Aims

N-[(4-trifluoromethyl) benzyl] 4-methoxybutyramide (GET73) may be considered a promising therapeutic agent for the treatment of alcohol use disorders. The compound displayed anti-alcohol and anxiolytic properties in rat. In the present study, an in vitro experimental model of chronic ethanol treatment was used to investigate the ability of the compound to counteract the ethanol-induced neurotoxicity.

Methods

Primary cultures of rat hippocampal neurons were exposed to ethanol (75 mM; 4 days) and the neuroprotective effects of GET73 were assessed by evaluating cell viability, cell morphology, glutamate levels and reactive oxygen species production.

Results

The exposure to ethanol induced a reduction of cell viability, an alteration of cytoskeleton, a decrease in extracellular glutamate levels and an increase of reactive oxygen species production. The addiction of GET73 (1 and 10 µM) 1 h before and during chronic ethanol exposure prevented all the above ethanol-induced effects. Based on the proposed GET73 mechanism of action, the effects of mGlu5 receptor negative allosteric modulator, 2-methyl-6-(phenylethynyl)-pyridine (MPEP), on ethanol-induced reduction of cell viability were also assessed. The results indicated that the addiction of MPEP (100 µM) 1 h before and during chronic ethanol exposure prevented the ethanol-induced cell viability reduction.

Conclusion

The present findings provide the first evidence that GET73 shows a neuroprotective role against ethanol-induced neurotoxicity in primary cultures of rat hippocampal neurons. Together with previous findings, these results suggest that GET73 possesses multifaceted properties thus lending further support to the significance of developing GET73 as a therapeutic tool for use in the treatment of alcohol use disorders.

INTRODUCTION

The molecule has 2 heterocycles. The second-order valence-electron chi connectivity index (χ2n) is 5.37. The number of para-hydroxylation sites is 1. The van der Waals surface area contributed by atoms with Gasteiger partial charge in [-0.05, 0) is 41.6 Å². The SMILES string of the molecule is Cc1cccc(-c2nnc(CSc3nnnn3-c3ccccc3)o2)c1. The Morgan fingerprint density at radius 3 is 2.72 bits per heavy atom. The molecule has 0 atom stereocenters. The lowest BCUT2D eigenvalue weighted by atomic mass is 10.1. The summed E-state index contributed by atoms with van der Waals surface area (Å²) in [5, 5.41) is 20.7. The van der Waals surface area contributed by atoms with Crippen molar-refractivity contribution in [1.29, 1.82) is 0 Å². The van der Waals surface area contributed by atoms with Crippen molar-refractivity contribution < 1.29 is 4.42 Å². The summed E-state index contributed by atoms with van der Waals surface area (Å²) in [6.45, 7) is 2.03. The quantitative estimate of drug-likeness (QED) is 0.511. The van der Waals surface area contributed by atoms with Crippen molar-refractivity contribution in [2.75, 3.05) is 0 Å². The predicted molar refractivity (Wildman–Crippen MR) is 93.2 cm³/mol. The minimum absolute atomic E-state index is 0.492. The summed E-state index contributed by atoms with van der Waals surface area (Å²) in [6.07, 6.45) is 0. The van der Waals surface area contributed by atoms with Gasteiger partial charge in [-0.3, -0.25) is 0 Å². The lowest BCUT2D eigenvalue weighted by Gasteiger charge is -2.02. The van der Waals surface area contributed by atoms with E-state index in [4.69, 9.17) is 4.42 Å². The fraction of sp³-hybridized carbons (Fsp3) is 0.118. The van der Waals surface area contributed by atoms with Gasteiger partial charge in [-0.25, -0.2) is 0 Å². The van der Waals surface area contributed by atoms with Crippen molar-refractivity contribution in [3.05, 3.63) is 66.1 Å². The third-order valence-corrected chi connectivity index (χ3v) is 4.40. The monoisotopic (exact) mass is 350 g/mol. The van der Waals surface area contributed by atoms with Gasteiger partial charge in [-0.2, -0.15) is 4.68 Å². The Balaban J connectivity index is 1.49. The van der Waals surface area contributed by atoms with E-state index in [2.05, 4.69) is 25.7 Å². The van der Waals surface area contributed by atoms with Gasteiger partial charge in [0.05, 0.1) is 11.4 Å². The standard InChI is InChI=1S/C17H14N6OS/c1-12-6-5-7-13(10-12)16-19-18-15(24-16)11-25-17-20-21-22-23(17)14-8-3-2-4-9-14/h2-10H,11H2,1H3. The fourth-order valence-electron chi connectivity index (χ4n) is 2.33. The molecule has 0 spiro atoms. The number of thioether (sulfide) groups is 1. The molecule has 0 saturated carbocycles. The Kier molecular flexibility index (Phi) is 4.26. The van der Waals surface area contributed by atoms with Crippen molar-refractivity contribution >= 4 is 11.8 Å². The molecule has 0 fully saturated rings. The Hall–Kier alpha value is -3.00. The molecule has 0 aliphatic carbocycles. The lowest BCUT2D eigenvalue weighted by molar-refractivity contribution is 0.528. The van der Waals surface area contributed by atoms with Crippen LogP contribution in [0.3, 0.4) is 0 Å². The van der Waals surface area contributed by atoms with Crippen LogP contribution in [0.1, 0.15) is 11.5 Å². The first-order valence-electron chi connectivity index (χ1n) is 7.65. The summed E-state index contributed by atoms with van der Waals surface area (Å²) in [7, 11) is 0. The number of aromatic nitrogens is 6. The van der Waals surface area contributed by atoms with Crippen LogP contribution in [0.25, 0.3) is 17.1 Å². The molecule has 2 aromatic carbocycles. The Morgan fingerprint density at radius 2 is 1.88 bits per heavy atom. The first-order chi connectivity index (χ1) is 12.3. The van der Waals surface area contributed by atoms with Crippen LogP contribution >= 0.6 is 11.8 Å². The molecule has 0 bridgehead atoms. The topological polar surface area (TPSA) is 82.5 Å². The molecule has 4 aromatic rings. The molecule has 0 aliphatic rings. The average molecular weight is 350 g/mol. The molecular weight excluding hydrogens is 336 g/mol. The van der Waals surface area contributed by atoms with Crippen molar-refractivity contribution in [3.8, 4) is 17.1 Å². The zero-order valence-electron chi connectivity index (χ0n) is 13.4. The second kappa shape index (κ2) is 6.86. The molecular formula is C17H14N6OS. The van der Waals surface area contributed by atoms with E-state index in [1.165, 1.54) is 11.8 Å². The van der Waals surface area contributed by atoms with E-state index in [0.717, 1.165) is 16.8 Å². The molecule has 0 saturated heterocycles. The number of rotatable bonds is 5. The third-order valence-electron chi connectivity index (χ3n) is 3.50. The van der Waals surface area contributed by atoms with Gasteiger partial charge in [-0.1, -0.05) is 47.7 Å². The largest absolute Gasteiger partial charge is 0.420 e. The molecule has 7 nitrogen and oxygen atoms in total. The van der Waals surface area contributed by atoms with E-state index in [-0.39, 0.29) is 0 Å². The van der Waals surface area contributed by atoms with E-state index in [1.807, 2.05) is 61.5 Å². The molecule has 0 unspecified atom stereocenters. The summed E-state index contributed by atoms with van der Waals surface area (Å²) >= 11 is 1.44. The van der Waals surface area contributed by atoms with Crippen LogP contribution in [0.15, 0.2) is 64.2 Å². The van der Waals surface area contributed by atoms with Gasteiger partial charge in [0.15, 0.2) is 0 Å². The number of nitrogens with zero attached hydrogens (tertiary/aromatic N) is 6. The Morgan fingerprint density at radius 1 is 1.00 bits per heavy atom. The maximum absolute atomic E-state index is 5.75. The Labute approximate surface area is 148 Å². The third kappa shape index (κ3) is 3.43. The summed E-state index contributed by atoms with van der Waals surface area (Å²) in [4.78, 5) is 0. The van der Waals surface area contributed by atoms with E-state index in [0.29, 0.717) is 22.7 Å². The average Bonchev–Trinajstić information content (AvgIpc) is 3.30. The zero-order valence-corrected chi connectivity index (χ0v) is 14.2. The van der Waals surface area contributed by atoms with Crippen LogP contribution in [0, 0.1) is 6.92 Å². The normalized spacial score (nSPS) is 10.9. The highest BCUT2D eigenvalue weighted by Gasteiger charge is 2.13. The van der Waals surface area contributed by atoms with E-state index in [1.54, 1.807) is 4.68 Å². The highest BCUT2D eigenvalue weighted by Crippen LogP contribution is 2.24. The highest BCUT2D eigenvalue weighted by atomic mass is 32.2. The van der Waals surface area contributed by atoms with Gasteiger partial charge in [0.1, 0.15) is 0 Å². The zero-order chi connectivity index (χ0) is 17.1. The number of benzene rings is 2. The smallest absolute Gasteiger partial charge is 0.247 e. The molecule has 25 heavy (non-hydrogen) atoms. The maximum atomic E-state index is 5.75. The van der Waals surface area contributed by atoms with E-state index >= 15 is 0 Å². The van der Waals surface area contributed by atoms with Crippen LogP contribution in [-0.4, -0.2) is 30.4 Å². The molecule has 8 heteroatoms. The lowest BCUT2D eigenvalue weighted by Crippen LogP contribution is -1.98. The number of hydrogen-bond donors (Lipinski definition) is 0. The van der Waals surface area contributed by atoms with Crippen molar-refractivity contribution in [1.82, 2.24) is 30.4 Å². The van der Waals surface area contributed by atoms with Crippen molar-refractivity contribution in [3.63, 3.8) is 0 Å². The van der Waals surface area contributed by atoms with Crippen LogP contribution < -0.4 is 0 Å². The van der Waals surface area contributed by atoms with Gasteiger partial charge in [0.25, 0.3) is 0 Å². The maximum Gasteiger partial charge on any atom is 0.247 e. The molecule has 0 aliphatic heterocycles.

The brain is a major target for ethanol and the detrimental effects of acute and chronic ethanol exposure on different functions of the central nervous system (CNS) have been well documented (Zahr et al., 2011; Hermens and Logopoulos, 2013; Kim et al., 2014). Chronic ethanol consumption is associated with severe and persistent changes in brain physiology and morphology, impairment of cognition along with numerous clinical and neurological disorders (Bernardin et al., 2014; Wilcox et al., 2014; Zorumski et al., 2014). The cognitive impairment observed in individuals affected by alcohol use disorders (AUDs) are thought to be related, at least partially, to hippocampal structural integrity disruption (Mechtcheriakov et al., 2007; Geil et al., 2014; Zorumski et al., 2014). There is considerable evidence that excessive ethanol intake is correlated with hippocampal damage. For example, early onset drinking has been shown to be associated with hippocampal volumetric deficits, while volume loss of hippocampus was reported in adolescent with AUDs and in older alcoholics (Nagel et al., 2005; Ozsoy et al., 2013). These alterations may be also due to a loss of neurons, shrinkage of neuronal cell bodies and/or reduction in the number and extent of dendrites (Kruman et al., 2012). In line with this view, a direct neurotoxic effect of ethanol on the brain has been suggested as the primary cause of alcohol-related neuronal loss (Sun and Sun, 2001; Kruman et al., 2012).